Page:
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    Reports: Senators Dumped Stocks Before Crisis

    Several lawmakers are attracting criticism for reportedly selling off hundreds of thousands of dollars in stock between late January and mid-February — shortly after being briefed on the coronavirus outbreak. Republican Sen. Richard Burr, head of the Senate Intelligence Committee, is also said to have warned a gaggle of supporters that dark days were coming, while Democratic Sen. Dianne Feinstein and her husband sold millions in biotech stock.

    Is that illegal? Using inside information for profit is against the law for members of Congress, though one former federal prosecutor suggested the case could be more complicated than that.

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    Netflix, YouTube Cut Europe's Bitrate

    Watch this. In a bid to reduce congestion by around 25 percent, Netflix said it would bust down its streaming quality for European users over the next 30 days, while YouTube said it's making standard definition the default. That's after EU officials reminded the continent's providers of their "joint responsibility" to keep the internet running smoothly in these quarantined times. Netflix reassured users that its compression algorithm means most won't see a huge drop in quality.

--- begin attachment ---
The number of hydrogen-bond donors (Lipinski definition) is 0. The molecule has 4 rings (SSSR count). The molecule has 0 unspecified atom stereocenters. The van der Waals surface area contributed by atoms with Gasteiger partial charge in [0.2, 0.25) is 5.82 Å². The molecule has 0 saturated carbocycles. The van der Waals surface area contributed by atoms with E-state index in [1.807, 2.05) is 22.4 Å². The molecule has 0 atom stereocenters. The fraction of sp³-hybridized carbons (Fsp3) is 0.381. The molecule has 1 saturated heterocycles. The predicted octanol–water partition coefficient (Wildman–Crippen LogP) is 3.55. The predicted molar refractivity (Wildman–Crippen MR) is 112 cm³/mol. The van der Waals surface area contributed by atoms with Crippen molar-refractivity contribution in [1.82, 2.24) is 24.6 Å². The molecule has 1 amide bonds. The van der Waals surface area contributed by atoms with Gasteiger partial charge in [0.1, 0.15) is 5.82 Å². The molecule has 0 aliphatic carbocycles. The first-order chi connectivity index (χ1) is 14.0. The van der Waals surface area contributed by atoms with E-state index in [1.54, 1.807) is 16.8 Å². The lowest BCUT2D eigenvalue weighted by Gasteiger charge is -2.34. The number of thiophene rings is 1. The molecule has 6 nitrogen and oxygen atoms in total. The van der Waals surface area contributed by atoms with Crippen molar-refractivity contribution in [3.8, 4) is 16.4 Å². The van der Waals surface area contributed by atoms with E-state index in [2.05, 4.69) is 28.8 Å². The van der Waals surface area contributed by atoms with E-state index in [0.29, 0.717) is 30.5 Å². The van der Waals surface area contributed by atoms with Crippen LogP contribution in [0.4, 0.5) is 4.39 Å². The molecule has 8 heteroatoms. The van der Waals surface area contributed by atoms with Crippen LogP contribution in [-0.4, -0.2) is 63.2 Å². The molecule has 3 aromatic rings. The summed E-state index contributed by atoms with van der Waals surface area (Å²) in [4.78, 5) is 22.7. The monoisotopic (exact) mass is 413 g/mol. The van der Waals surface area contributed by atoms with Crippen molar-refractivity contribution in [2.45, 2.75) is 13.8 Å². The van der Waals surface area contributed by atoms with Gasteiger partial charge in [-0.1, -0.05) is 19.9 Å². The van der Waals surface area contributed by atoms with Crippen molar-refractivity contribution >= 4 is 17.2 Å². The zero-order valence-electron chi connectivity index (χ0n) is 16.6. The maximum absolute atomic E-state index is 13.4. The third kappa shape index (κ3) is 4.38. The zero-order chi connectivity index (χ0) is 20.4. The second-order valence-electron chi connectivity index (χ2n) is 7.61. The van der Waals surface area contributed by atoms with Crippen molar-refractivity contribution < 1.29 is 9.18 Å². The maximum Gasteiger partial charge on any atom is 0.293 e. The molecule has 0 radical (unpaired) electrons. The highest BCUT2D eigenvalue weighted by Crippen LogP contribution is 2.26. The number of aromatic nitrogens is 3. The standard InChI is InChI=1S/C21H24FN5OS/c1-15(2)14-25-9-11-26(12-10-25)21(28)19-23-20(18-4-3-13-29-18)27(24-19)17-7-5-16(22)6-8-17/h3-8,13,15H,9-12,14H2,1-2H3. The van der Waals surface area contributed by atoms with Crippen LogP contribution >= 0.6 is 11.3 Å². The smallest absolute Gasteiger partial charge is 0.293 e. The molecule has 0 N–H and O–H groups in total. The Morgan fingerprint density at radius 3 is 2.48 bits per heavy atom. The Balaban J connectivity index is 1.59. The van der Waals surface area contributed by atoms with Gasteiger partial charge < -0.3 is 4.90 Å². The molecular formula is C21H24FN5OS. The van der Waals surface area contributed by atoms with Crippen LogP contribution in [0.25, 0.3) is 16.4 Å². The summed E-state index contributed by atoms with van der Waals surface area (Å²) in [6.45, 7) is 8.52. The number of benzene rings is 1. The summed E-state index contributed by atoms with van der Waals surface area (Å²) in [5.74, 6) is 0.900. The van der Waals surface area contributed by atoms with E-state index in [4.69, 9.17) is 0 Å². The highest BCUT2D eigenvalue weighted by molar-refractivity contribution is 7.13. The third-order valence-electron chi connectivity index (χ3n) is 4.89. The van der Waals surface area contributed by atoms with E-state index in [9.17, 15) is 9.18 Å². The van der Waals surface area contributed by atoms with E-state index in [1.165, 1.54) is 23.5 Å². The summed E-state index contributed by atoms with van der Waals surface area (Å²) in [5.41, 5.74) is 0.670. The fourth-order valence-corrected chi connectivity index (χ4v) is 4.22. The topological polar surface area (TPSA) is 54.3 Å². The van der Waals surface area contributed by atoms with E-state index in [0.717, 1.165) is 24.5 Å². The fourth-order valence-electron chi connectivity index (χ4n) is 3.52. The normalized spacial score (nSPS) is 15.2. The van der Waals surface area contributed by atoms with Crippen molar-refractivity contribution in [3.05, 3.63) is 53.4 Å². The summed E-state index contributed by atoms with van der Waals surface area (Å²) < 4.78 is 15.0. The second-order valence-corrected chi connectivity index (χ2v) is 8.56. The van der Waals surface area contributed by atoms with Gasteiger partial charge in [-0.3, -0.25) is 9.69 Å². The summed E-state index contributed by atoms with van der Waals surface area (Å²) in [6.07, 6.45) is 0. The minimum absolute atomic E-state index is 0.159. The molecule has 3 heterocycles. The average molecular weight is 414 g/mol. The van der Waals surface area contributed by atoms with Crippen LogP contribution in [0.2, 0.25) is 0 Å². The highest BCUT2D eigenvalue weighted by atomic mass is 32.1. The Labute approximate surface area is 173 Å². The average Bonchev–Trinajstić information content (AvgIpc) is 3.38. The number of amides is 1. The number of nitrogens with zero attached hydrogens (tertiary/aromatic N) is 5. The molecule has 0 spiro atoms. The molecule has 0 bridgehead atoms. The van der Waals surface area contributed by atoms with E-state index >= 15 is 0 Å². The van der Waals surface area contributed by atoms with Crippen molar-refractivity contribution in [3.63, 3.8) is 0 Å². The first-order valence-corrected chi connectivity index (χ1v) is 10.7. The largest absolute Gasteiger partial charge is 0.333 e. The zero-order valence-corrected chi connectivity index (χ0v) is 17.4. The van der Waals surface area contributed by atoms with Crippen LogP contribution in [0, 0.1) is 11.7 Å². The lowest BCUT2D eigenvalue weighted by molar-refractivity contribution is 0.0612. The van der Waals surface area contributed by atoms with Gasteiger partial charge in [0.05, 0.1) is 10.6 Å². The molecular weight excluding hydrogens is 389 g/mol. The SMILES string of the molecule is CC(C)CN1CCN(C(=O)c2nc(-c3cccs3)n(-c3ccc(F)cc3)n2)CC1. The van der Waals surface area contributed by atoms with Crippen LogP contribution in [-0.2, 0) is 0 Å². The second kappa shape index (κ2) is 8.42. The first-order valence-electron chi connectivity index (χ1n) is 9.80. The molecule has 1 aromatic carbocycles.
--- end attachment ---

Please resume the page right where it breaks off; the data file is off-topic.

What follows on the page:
What's traffic looking like? Top European provider Vodafone clocked a 50 percent jump as Facebook CEO Mark Zuckerberg similarly reported that his platform has seen a major spike in visitors.

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    Don't Open That Plastic Bottle

    Refuse and recycle. A new study published in Scientific Reports has found that simply cracking open that Poland Spring or tearing open a snack package sends microplastics into the air. Despite measuring between merely 0.001 and 5 millimeters in size, they're still a serious threat to the food chain. "Microplastics are literally everywhere," said one expert.

    Just how much material is released? The study found that every foot of plastic torn produces up to 7,500 bits of microplastic — suggesting manufacturers across industries might need to rethink their packaging entirely.

    Don't miss this OZY story about Europe's sea of plastics.

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    Are Drive-Ins Hollywood's Last Hope?

    As the vast majority of America's 5,500 movie theaters go dark, the industry is suffering badly. Box offices made a historically paltry $300,000 Wednesday, down from nearly $11 million on the same day a year ago. Yet drive-ins appear to be doing just fine, with theaters in California and Texas bringing in over $1,000 each. "It has been a welcome relief for families," said a drive-in owner whose revenue has more than doubled.

    Are they insulated from the crisis? America's 305 surviving drive-ins are seemingly perfect for social distancing, though they'll soon run out of new productions to show.

  5. COVID-19 Spreads Through Sports World

    It's no game. Yesterday New Orleans Saints head coach Sean Payton became the NFL's first confirmed case of coronavirus. But he's far from the only high-profile sports figure to have been infected: Two Los Angeles Lakers and one Boston Celtic also turned up with coronavirus yesterday, the latest in a string of cases that have hit five teams in the NBA. All three players were asymptomatic.

    What did Payton say? He urged people to heed authorities' calls for social distancing — especially amid the bustle of Mardi Gras season in the New Orleans area.